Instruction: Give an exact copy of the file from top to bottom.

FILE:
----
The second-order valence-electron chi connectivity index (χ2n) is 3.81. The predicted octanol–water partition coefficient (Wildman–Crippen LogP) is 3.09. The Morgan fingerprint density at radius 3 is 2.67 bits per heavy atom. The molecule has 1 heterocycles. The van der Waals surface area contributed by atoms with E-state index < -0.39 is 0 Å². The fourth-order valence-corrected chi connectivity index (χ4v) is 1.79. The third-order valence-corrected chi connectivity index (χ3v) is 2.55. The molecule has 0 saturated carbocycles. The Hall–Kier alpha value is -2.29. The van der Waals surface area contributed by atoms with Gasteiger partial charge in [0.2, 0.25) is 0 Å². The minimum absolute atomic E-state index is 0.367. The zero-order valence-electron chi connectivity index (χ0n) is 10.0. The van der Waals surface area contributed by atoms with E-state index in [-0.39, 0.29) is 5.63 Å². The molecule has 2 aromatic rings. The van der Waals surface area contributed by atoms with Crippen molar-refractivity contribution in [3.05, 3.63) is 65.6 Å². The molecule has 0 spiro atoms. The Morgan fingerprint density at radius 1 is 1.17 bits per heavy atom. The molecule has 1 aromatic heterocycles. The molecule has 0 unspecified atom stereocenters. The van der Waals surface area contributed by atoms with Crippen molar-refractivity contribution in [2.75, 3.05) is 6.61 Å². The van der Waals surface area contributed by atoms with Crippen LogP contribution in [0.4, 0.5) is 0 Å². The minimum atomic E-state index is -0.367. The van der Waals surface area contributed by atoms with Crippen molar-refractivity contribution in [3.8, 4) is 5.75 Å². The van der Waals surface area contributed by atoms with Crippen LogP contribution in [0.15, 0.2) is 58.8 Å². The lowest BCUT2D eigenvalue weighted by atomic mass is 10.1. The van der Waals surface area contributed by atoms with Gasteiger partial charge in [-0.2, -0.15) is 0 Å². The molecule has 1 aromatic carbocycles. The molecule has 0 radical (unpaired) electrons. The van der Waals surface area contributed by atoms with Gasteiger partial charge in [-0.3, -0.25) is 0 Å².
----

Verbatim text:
The second-order valence-electron chi connectivity index (χ2n) is 3.81. The predicted octanol–water partition coefficient (Wildman–Crippen LogP) is 3.09. The Morgan fingerprint density at radius 3 is 2.67 bits per heavy atom. The molecule has 1 heterocycles. The van der Waals surface area contributed by atoms with E-state index < -0.39 is 0 Å². The fourth-order valence-corrected chi connectivity index (χ4v) is 1.79. The third-order valence-corrected chi connectivity index (χ3v) is 2.55. The molecule has 0 saturated carbocycles. The Hall–Kier alpha value is -2.29. The van der Waals surface area contributed by atoms with Gasteiger partial charge in [0.2, 0.25) is 0 Å². The minimum absolute atomic E-state index is 0.367. The zero-order valence-electron chi connectivity index (χ0n) is 10.0. The van der Waals surface area contributed by atoms with E-state index in [-0.39, 0.29) is 5.63 Å². The molecule has 2 aromatic rings. The van der Waals surface area contributed by atoms with Crippen molar-refractivity contribution in [3.05, 3.63) is 65.6 Å². The molecule has 0 spiro atoms. The Morgan fingerprint density at radius 1 is 1.17 bits per heavy atom. The molecule has 1 aromatic heterocycles. The molecule has 0 unspecified atom stereocenters. The van der Waals surface area contributed by atoms with Crippen molar-refractivity contribution in [2.75, 3.05) is 6.61 Å². The van der Waals surface area contributed by atoms with Crippen LogP contribution in [0.4, 0.5) is 0 Å². The minimum atomic E-state index is -0.367. The van der Waals surface area contributed by atoms with Crippen molar-refractivity contribution in [3.8, 4) is 5.75 Å². The van der Waals surface area contributed by atoms with Crippen LogP contribution in [0.15, 0.2) is 58.8 Å². The lowest BCUT2D eigenvalue weighted by atomic mass is 10.1. The van der Waals surface area contributed by atoms with Gasteiger partial charge in [-0.2, -0.15) is 0 Å². The molecule has 1 aromatic carbocycles. The molecule has 0 radical (unpaired) electrons. The van der Waals surface area contributed by atoms with Gasteiger partial charge in [-0.3, -0.25) is 0 Å².